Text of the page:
We're proud to support the hospitality sector get Back to Business with the launch of two new training packages designed to inspire customer confidence, take a look here. We have also created a new free course focused on the safe reopening of these venues, here.
BLOG ARTICLE
Last updated: 19.02.20

What to Do if Someone has a Food-based Allergic Reaction

All catering and hospitality businesses must follow the allergen info rules set out in EU Food

Know the symptoms

An allergic reaction to a food allergen, whether that’s one of the 14 most common allergens or otherwise, typically results in anaphylaxis and can go into anaphylactic shock. Symptoms of this can be:

  • Feeling lightheaded or faint
  • Difficulty breathing, such as shallow breaths
  • Wheezing
  • Increased heartrate
  • Clammy palms or skin
  • Hives
  • Nausea, stomach pain or vomiting
  • Confusion and anxiety
  • Loss of consciousness

Being able to recognise the symptoms of anaphylaxis can help you respond quickly and avoid symptoms from escalating by providing assistance and contacting the emergency services,

Have an emergency plan in place

Ensure staff know what to do in the event that a customer goes into anaphylactic shock and are trained to handle the situation effectively and efficiently.

Step 1

Adrenaline auto-injectors, such as EpiPens and Jext, are a useful measure to have just in case, but customers with food allergies may also carry around a personal one, especially if they have moderate to severe allergies. You should only attempt to use this if you know how to use it correctly or can assist someone who does.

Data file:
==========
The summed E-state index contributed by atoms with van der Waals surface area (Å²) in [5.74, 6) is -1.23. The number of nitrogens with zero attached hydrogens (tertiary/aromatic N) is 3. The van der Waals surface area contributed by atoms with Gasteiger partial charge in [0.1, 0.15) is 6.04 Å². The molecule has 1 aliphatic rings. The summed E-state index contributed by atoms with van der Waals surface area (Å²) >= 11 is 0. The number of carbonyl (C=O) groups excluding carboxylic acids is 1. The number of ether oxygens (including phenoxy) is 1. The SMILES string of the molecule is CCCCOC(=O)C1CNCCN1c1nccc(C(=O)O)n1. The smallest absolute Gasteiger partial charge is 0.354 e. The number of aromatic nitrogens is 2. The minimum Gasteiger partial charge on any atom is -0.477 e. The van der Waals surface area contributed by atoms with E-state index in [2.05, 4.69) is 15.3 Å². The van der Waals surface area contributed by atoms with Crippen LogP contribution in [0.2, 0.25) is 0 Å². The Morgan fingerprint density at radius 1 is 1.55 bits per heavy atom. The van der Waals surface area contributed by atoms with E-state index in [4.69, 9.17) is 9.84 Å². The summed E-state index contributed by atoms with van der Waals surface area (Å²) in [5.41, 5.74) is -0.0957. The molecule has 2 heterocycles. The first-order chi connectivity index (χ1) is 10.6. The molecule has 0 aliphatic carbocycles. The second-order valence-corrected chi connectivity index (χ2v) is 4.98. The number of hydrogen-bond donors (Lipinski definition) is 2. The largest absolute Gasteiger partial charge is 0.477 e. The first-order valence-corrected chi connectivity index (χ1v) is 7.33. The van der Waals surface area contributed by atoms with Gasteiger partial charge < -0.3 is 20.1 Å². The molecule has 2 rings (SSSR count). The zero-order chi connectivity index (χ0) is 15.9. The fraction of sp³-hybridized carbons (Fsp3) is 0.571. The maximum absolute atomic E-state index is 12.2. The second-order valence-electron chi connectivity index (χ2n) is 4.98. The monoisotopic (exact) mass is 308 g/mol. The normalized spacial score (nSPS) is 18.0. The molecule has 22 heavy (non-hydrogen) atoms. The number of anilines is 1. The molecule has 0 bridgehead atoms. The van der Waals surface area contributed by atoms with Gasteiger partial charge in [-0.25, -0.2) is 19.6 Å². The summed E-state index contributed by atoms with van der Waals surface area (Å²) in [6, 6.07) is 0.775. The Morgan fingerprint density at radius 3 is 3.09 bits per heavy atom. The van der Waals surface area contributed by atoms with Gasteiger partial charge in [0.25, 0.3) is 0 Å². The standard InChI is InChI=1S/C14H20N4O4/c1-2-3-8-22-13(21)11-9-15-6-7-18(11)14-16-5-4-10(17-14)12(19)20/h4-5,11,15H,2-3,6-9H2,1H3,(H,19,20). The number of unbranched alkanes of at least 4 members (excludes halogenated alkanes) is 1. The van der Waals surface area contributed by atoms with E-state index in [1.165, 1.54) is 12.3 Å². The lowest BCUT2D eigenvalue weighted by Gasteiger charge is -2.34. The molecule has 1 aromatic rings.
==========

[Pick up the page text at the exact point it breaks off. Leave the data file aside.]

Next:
Step 2

As mentioned previously, you should contact emergency services immediately if you know someone has had a reaction to a food allergen and gone into anaphylactic shock. Anaphylaxis is listed as a medical emergency and can escalate if not treated quickly, resulting in serious complications.

Step 3

Following this, you should remove any triggers that you are able to without making the situation worse, lie the person down flat (unless unconscious, pregnant or have breathing difficulties), and give a follow-up injection 5 to 15 minutes after the first if the symptoms do not improve and you have a second auto-injector.

If the person is unconscious, they should be placed in the recovery position to keep their airway open and clear. Pregnant women should be laid on their left side to avoid putting excess pressure on the large vein which leads to the heart, and those with breathing difficulties should be kept upright.

Step 4

If the person suffering from anaphylaxis stops breathing or their heart stops then CPR (cardiopulmonary resuscitation) should be performed immediately by someone who is first aid trained. This should continue until the emergency services arrive to ensure the person is kept in a stable condition.

Protecting consumers at risk

As a business, you should provide consumers with as much information about potential allergens as possible to avoid incidents like customers going into anaphylactic shock or experiencing even mild symptoms of a food allergy. Listing allergens on any food packaging or menus is essential to letting consumers know what dishes contain allergens and gives them the best chance at avoiding triggers. Keeping your kitchen in good working order with adequate control measure to identify and separate potential allergenic ingredients as well as preventative measure for cross-contamination is imperative.

Virtual College have a number of food hygiene and safety courses to help properly train your staff, including a food allergy awareness course which can deliver training whenever you need it. Our online food allergy course contains all the relevant information your staff will need to keep consumers safe, combined with best practice methods to ensure they know where essential allergen information on your products should be kept, protecting both your consumers and your business.

We also have great resources online to help you. Check out our handy infographic which offers advice and guidance on food allergen labels.

TOP